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The world’s largest home improvement chain store, Home Depot, yesterday confirmed a data breach affecting Home Depot credit cards and debit cards used in stores on the American mainland, which may have continued since April.
Reports by security reporter Brian Krebs and others have said that the malware used in the attack was the same used in the Target breach, and that large-scale fraud is being perpetrated with stolen debit cards, with $300,000 withdrawn from one bank in under two hours, using what appeared to be debit card numbers used in Home Depot.
In an official release, the company said that anyone who used a payment card at a Home Depot store since April 2014 may have been affected, and the chain is to offer free identity protection and credit monitoring to customers who used Home Depot credit cards or debit card in-store. Customers who shopped online or in Mexico have not been affected, the chain said in an official release.
Veteran security reporter Brian Krebs said that the news had been accompanied by a spike in debit card fraud, after a vast haul of Home Depot credit card and debit card numbers were sold on an underground forum last week.
Krebs said, “multiple financial institutions contacted by this publication are reporting a steep increase over the past few days in fraudulent ATM withdrawals on customer accounts. Those same crooks also are taking advantage of weak authentication methods in the automated phone systems that many banks use to allow customers to reset the PINs on their cards.”
Home Depot said that there was no evidence PIN numbers had been compromised during the breach, and that, “Home Depot’s investigation is focused on April forward, and the company has taken aggressive steps to address the malware.”
Technology site GigaOm reports that the malware involved in the breach has been reported as being BlackPOS, the same used in the Target breach earlier this year.
“We apologize for the frustration and anxiety this causes our customers, and I want to thank them for their patience and support as we work through this issue,” said Frank Blake, chairman and CEO.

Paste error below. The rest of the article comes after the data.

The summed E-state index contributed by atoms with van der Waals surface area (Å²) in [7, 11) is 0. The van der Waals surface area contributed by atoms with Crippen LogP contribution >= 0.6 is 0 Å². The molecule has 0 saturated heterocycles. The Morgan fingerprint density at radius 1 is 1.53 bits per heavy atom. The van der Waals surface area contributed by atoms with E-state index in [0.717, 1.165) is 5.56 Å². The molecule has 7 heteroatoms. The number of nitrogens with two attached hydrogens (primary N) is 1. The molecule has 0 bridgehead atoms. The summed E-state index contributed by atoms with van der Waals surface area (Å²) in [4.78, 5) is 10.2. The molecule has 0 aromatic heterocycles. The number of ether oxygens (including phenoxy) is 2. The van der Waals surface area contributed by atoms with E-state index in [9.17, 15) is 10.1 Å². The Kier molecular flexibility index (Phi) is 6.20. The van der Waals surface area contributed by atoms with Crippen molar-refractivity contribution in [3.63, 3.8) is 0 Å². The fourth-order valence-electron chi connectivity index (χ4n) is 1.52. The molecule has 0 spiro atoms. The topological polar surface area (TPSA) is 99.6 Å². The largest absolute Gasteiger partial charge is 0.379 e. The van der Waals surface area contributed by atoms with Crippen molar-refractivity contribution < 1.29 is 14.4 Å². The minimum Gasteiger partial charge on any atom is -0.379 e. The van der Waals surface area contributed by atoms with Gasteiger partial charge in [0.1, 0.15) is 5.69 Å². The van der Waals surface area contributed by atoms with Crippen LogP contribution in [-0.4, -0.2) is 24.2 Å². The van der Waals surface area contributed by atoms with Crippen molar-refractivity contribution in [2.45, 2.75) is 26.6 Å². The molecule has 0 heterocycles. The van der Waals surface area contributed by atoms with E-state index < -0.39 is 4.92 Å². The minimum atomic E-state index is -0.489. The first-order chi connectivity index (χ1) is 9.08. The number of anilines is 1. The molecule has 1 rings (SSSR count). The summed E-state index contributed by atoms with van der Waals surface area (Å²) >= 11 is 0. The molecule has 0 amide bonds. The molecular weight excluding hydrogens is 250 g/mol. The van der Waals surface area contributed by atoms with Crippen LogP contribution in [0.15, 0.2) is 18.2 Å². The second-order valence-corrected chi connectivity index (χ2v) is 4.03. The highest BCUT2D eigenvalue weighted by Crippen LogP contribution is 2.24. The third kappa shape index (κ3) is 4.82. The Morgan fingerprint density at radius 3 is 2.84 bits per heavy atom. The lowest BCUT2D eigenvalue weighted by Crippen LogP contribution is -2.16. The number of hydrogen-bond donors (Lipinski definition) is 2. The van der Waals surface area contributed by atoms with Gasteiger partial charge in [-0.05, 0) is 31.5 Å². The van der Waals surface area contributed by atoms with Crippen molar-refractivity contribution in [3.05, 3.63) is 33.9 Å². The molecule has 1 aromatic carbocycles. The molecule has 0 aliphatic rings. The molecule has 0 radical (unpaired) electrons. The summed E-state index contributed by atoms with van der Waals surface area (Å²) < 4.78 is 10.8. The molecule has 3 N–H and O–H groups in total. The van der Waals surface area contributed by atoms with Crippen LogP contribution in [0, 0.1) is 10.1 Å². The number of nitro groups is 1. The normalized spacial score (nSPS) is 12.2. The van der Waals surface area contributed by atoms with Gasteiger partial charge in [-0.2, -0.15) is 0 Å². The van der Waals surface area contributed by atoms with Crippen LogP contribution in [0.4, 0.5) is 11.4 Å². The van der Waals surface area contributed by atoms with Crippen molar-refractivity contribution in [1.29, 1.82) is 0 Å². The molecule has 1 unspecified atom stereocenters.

“We owe it to our customers to alert them that we now have enough evidence to confirm that a breach has indeed occurred. It’s important to emphasize that no customers will be responsible for fraudulent charges to their accounts.”
GigaOm reports that the chain is to roll out EMV chip-and-PIN technology by the end of the year, offering a secure chip rather than a magnetic stripe which is more easily copied by malware such as BlackPOS.
Krebs said that the current glut of fraud relies on working out a customer’s ZIP code using criminal services which sell such information, starting from the ZIP code of the Home Depot they shopped at.
Krebs writes, “Countless banks in the United States let customers change their PINs with a simple telephone call, using an automated call-in system known as a Voice Response Unit (VRU). A large number of these VRU systems allow the caller to change their PIN provided they pass three out of five security checks. One is that the system checks to see if the call is coming from a phone number on file for that customer. It also requests the following four pieces of information:the 3-digit code (known as a card verification value or CVV/CV2) printed on the back of the debit card; the card’s expiration date; the customer’s date of birth; the last four digits of the customer’s Social Security number.”
Krebs said that this authentication process was weak enough that one large bank told him that a single West Coast bank had lost $300,000 in less than two hours due to debit and credit card fraud perpetrated with cards stolen in the breach.
ESET researcher Lysa Myers says, “Malware attacks on Point of Sale (PoS) systems are coming thick and fast right now.”
Author Rob Waugh, We Live Security